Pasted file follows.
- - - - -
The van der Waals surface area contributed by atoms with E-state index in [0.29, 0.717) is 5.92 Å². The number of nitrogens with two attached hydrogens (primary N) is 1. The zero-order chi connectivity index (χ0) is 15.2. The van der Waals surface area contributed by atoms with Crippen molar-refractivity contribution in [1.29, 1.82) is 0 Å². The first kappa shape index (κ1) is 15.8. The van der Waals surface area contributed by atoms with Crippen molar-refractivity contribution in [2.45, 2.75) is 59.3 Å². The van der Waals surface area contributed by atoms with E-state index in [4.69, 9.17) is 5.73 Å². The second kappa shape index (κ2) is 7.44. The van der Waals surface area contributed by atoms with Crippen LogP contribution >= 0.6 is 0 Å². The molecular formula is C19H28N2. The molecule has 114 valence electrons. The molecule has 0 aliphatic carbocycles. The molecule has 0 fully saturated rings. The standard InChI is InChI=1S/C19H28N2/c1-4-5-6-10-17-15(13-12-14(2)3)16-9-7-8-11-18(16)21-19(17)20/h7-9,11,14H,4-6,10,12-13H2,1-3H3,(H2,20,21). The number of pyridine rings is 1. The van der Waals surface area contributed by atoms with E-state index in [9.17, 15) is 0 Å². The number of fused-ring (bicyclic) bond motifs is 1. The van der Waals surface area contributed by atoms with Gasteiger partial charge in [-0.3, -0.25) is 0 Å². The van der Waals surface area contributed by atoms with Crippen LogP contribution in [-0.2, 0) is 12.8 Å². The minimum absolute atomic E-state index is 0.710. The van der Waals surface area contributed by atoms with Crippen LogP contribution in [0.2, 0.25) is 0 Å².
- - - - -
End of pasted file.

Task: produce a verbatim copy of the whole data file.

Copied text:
The van der Waals surface area contributed by atoms with E-state index in [0.29, 0.717) is 5.92 Å². The number of nitrogens with two attached hydrogens (primary N) is 1. The zero-order chi connectivity index (χ0) is 15.2. The van der Waals surface area contributed by atoms with Crippen molar-refractivity contribution in [1.29, 1.82) is 0 Å². The first kappa shape index (κ1) is 15.8. The van der Waals surface area contributed by atoms with Crippen molar-refractivity contribution in [2.45, 2.75) is 59.3 Å². The van der Waals surface area contributed by atoms with E-state index in [4.69, 9.17) is 5.73 Å². The second kappa shape index (κ2) is 7.44. The van der Waals surface area contributed by atoms with Crippen LogP contribution >= 0.6 is 0 Å². The molecular formula is C19H28N2. The molecule has 114 valence electrons. The molecule has 0 aliphatic carbocycles. The molecule has 0 fully saturated rings. The standard InChI is InChI=1S/C19H28N2/c1-4-5-6-10-17-15(13-12-14(2)3)16-9-7-8-11-18(16)21-19(17)20/h7-9,11,14H,4-6,10,12-13H2,1-3H3,(H2,20,21). The number of pyridine rings is 1. The van der Waals surface area contributed by atoms with E-state index in [9.17, 15) is 0 Å². The number of fused-ring (bicyclic) bond motifs is 1. The van der Waals surface area contributed by atoms with Gasteiger partial charge in [-0.3, -0.25) is 0 Å². The van der Waals surface area contributed by atoms with Crippen LogP contribution in [-0.2, 0) is 12.8 Å². The minimum absolute atomic E-state index is 0.710. The van der Waals surface area contributed by atoms with Crippen LogP contribution in [0.2, 0.25) is 0 Å².